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They are one of the staples of the (unfairly maligned) progressive rock movement of the 1970s. It's time to give them their due.

By Brian Ives 

For decades, progressive rock was one of the most unfairly maligned sub genres of rock music: Rolling Stone was never a friend to progressive rock bands in the ’70s or ’80s, and the Rock and Roll Hall of Fame closely mirrors the history of rock as told by Rolling Stone (both were founded by Jann Wenner).

Related: Jon Anderson on His New Album, Anderson Rabin Wakeman and Yes

However, both the magazine and the Rock Hall have thawed a bit in recent years: Genesis was inducted into the Rock and Roll Hall of Fame in 2010, and Rush followed in 2013 (two years later, more than thirty years into their career, Rush finally got their first Rolling Stone cover as well).

But with Genesis and Yes-disciples Rush included, it’s high time to induct Yes as well. Here’s five reasons that they should be in.

1. They helped rock’s evolution: They were at the center of the progressive rock explosion, and that explosion helped rock music evolve beyond blues-based structures. Virtuoso guitarist Steve Howe and keyboardist Rick Wakeman brought classical influences to rock music. Bill Bruford was a jazz drummer who brought a sense of adventure to the band (and every other band he played with, including U.K. and King Crimson).

2. They stretched the possibilities of what rock songs could be: When Bob Dylan’s “Like A Rolling Stone,” clocking in at just over six minutes, was played on the radio, it was like a pop culture revelation; rock and roll could extend beyond three minutes! Progressive rock bands, and notably Yes, realized that songs were only limited by the artist’s imagination. They often stretched their songs into multi-part suites; some of their songs took up an entire side of an LP. Not all of those songs worked (hello, Tales From Topographic Oceans), but many of them did (like the title track of Close to the Edge).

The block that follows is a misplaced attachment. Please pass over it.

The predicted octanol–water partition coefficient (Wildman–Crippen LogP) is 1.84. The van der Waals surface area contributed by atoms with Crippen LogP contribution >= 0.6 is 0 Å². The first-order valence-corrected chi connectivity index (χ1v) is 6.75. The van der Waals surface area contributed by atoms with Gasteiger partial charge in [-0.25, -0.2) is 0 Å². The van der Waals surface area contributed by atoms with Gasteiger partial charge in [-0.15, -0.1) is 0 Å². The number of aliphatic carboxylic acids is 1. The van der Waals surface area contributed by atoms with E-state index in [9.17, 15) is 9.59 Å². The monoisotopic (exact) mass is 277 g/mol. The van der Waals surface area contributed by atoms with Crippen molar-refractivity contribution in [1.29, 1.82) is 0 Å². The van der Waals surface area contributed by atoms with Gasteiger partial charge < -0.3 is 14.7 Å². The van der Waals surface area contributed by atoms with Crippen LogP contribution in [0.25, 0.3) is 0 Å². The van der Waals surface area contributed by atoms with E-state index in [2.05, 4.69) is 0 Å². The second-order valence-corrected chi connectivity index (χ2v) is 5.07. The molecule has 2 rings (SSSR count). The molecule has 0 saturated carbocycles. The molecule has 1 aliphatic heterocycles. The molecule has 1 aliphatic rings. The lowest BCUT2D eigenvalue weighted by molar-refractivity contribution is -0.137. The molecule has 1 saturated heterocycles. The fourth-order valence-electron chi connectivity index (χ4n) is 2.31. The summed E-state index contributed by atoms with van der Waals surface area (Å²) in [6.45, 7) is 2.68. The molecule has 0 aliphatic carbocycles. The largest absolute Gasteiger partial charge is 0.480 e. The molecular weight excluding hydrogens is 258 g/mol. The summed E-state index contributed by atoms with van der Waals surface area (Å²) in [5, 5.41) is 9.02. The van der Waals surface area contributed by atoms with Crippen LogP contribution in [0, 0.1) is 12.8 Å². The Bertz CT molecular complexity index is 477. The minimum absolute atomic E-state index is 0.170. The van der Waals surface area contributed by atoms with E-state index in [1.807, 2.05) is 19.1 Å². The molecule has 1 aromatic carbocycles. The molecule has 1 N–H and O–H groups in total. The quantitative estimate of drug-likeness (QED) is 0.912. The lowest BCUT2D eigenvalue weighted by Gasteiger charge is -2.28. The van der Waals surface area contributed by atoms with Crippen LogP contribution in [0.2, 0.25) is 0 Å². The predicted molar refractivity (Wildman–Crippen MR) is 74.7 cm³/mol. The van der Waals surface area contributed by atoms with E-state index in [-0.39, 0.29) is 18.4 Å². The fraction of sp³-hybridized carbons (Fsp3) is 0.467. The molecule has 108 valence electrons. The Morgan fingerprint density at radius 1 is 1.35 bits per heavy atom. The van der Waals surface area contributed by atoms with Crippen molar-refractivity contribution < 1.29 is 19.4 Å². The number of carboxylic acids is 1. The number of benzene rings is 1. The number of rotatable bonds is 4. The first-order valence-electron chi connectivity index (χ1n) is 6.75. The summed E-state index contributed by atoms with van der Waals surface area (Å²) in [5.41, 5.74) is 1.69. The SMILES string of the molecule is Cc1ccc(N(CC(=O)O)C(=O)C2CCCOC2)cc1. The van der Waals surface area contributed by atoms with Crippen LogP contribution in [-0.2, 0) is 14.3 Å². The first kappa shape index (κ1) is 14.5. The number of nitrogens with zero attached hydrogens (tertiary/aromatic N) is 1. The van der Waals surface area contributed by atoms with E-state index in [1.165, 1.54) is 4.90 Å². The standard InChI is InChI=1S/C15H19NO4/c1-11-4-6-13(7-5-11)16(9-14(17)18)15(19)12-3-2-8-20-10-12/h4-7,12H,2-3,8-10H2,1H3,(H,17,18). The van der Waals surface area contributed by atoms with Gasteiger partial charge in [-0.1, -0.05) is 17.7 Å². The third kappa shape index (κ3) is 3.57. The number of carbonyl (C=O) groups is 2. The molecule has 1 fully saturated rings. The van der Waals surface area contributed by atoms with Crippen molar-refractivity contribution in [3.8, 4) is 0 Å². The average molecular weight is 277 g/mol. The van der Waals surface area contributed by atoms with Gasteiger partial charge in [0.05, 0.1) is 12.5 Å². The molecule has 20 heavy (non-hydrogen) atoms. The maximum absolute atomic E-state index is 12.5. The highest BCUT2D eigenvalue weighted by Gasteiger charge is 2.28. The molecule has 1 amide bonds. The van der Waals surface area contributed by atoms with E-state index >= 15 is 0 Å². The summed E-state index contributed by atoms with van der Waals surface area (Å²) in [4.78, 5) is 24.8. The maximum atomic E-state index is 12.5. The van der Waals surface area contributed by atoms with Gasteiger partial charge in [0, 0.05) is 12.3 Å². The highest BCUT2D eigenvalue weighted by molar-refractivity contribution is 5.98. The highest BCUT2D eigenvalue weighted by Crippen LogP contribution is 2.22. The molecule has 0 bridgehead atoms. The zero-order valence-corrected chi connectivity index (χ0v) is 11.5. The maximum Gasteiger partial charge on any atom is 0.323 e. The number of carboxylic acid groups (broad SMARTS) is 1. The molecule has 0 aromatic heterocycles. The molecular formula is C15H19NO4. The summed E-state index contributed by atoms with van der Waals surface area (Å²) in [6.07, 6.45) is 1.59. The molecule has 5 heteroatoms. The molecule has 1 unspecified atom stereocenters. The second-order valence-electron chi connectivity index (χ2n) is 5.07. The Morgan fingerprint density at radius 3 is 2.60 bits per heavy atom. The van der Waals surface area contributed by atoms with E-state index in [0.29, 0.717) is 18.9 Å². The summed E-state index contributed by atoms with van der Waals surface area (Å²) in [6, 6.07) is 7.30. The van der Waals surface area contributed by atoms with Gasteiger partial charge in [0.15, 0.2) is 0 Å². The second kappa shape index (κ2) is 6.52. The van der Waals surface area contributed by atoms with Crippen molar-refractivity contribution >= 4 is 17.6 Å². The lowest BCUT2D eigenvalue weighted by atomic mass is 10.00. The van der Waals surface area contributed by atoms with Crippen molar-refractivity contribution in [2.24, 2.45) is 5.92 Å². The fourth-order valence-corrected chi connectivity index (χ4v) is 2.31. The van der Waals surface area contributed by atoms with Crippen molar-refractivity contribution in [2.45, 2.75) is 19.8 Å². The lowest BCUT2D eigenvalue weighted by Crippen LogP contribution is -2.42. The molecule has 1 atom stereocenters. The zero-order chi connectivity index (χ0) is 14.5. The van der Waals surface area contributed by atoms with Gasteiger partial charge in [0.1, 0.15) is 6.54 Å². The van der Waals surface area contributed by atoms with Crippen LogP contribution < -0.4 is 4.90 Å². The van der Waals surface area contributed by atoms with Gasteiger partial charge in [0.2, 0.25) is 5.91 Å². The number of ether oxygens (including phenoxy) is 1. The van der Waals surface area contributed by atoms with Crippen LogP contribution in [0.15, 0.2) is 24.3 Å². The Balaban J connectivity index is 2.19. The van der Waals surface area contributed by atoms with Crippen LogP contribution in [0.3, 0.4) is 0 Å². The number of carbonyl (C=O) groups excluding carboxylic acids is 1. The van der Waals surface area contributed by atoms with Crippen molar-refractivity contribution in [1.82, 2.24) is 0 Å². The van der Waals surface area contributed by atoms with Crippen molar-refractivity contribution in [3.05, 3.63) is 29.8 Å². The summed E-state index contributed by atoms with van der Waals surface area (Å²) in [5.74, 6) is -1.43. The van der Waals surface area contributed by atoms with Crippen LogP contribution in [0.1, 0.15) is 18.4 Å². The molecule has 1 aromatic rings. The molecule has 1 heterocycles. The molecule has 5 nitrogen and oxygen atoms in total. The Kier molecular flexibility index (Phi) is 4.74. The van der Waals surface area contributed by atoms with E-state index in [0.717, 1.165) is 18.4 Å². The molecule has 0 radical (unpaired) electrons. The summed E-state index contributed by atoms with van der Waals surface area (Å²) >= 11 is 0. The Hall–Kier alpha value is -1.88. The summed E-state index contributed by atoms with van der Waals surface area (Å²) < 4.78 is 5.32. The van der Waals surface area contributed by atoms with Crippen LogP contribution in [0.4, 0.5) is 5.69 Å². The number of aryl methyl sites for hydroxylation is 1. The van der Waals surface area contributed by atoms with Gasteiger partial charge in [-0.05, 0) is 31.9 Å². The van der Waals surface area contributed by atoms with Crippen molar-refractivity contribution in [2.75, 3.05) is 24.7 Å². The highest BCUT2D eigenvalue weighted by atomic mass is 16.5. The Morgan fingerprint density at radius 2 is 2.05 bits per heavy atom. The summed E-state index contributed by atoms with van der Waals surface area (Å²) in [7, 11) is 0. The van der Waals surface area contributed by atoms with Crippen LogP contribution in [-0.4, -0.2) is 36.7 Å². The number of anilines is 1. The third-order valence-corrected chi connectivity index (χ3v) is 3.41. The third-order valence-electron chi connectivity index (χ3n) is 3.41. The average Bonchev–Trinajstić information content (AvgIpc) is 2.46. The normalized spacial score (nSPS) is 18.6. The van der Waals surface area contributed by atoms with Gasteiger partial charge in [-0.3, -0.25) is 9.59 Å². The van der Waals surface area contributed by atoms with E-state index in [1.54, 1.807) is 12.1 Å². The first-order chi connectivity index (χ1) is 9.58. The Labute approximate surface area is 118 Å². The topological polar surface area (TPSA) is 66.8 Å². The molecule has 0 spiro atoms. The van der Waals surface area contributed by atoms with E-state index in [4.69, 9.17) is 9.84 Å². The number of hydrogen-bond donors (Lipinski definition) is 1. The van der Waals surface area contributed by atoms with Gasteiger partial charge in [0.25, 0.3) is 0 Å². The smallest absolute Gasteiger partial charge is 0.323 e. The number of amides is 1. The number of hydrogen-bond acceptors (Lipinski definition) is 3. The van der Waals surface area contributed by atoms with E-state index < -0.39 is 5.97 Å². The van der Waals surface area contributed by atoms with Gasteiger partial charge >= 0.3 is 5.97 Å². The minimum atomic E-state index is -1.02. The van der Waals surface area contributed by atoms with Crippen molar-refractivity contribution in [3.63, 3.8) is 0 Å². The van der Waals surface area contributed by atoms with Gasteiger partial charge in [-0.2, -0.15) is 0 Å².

3. But they had great songs: Even without keeping their songs to conventional single length, they had tons of radio classics: “Time and a Word,” “Yours Is No Disgrace,” “Starship Trooper,” “I’ve Seen All Good People,” “Roundabout,” “Long Distance Runaround,” “Heart of the Sunrise,” “And You and I,” “Going for the One” and “Don’t Kill the Whale” are amongst the best and most powerful rock songs of the 1970s.

4. Their ’80s Revival: Yes was such a big part of the ’70s, and by their 1981 split, it seemed like their story had been told. Their 1983 reunion wasn’t a huge shock in and of itself; lots of bands come to their senses after splitting up. But it was the fact that the new version of the band scored their first ever #1 hit single with “Owner of a Lonely Heart” (that lineup also had “Hold On,” “It Can Happen,” “Changes,” “Leave It,” “Rhythm of Love,” “Love Will Find a Way,” “Life Me Up” and “The Calling”). It was the rare case of a band’s “second act” successfully finding a new, younger audience.

5. The sum is bigger than the parts: They showed that a band’s spirit could live on through various iterations of the group (similar to 2016 inductees Deep Purple, who had members of three different lineups included). Guitar players, keyboardists and drummers came and went. As long as Chris Squire was on the bass and Jon Anderson was singing, it always felt like “Yes,” whether it was on the almost twenty-two minute “The Gates of Delirium” or the four-minute-ten-second “Leave It.”

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